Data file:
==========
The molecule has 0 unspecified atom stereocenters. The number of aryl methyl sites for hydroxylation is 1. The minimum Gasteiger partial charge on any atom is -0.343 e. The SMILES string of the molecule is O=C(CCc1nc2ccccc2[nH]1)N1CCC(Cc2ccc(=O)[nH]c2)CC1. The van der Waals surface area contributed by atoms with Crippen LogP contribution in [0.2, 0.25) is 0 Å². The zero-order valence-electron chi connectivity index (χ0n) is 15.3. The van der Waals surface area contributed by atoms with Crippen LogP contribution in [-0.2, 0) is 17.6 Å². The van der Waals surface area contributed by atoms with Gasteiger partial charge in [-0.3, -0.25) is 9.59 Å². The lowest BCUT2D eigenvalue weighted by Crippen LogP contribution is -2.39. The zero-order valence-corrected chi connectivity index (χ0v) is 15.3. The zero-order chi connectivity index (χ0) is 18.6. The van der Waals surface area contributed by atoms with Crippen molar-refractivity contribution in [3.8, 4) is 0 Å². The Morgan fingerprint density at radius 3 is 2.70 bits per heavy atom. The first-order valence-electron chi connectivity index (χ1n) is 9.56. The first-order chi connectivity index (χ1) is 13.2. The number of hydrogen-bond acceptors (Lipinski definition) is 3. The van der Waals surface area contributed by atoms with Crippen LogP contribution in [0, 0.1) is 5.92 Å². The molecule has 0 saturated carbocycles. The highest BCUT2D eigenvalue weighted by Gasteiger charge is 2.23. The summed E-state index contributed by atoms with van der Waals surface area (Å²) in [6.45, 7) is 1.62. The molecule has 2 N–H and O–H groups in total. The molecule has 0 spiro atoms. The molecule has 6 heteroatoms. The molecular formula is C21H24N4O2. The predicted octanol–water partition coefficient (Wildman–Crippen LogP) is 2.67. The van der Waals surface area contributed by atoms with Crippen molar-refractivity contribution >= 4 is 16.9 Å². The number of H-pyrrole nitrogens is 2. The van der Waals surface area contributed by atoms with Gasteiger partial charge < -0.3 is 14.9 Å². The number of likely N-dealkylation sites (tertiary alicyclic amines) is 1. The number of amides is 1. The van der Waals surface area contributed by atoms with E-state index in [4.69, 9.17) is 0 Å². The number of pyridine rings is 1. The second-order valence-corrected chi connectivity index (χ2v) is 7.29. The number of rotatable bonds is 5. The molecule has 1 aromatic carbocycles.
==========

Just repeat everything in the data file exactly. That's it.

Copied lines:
The molecule has 0 unspecified atom stereocenters. The number of aryl methyl sites for hydroxylation is 1. The minimum Gasteiger partial charge on any atom is -0.343 e. The SMILES string of the molecule is O=C(CCc1nc2ccccc2[nH]1)N1CCC(Cc2ccc(=O)[nH]c2)CC1. The van der Waals surface area contributed by atoms with Crippen LogP contribution in [0.2, 0.25) is 0 Å². The zero-order valence-electron chi connectivity index (χ0n) is 15.3. The van der Waals surface area contributed by atoms with Crippen LogP contribution in [-0.2, 0) is 17.6 Å². The van der Waals surface area contributed by atoms with Gasteiger partial charge in [-0.3, -0.25) is 9.59 Å². The lowest BCUT2D eigenvalue weighted by Crippen LogP contribution is -2.39. The zero-order valence-corrected chi connectivity index (χ0v) is 15.3. The zero-order chi connectivity index (χ0) is 18.6. The van der Waals surface area contributed by atoms with Crippen molar-refractivity contribution in [3.8, 4) is 0 Å². The Morgan fingerprint density at radius 3 is 2.70 bits per heavy atom. The first-order valence-electron chi connectivity index (χ1n) is 9.56. The first-order chi connectivity index (χ1) is 13.2. The number of hydrogen-bond acceptors (Lipinski definition) is 3. The van der Waals surface area contributed by atoms with Crippen LogP contribution in [0, 0.1) is 5.92 Å². The molecule has 0 saturated carbocycles. The highest BCUT2D eigenvalue weighted by Gasteiger charge is 2.23. The summed E-state index contributed by atoms with van der Waals surface area (Å²) in [6.45, 7) is 1.62. The molecule has 2 N–H and O–H groups in total. The molecule has 0 spiro atoms. The molecule has 6 heteroatoms. The molecular formula is C21H24N4O2. The predicted octanol–water partition coefficient (Wildman–Crippen LogP) is 2.67. The van der Waals surface area contributed by atoms with Crippen molar-refractivity contribution >= 4 is 16.9 Å². The number of H-pyrrole nitrogens is 2. The van der Waals surface area contributed by atoms with Gasteiger partial charge < -0.3 is 14.9 Å². The number of likely N-dealkylation sites (tertiary alicyclic amines) is 1. The number of amides is 1. The van der Waals surface area contributed by atoms with E-state index in [4.69, 9.17) is 0 Å². The number of pyridine rings is 1. The second-order valence-corrected chi connectivity index (χ2v) is 7.29. The number of rotatable bonds is 5. The molecule has 1 aromatic carbocycles.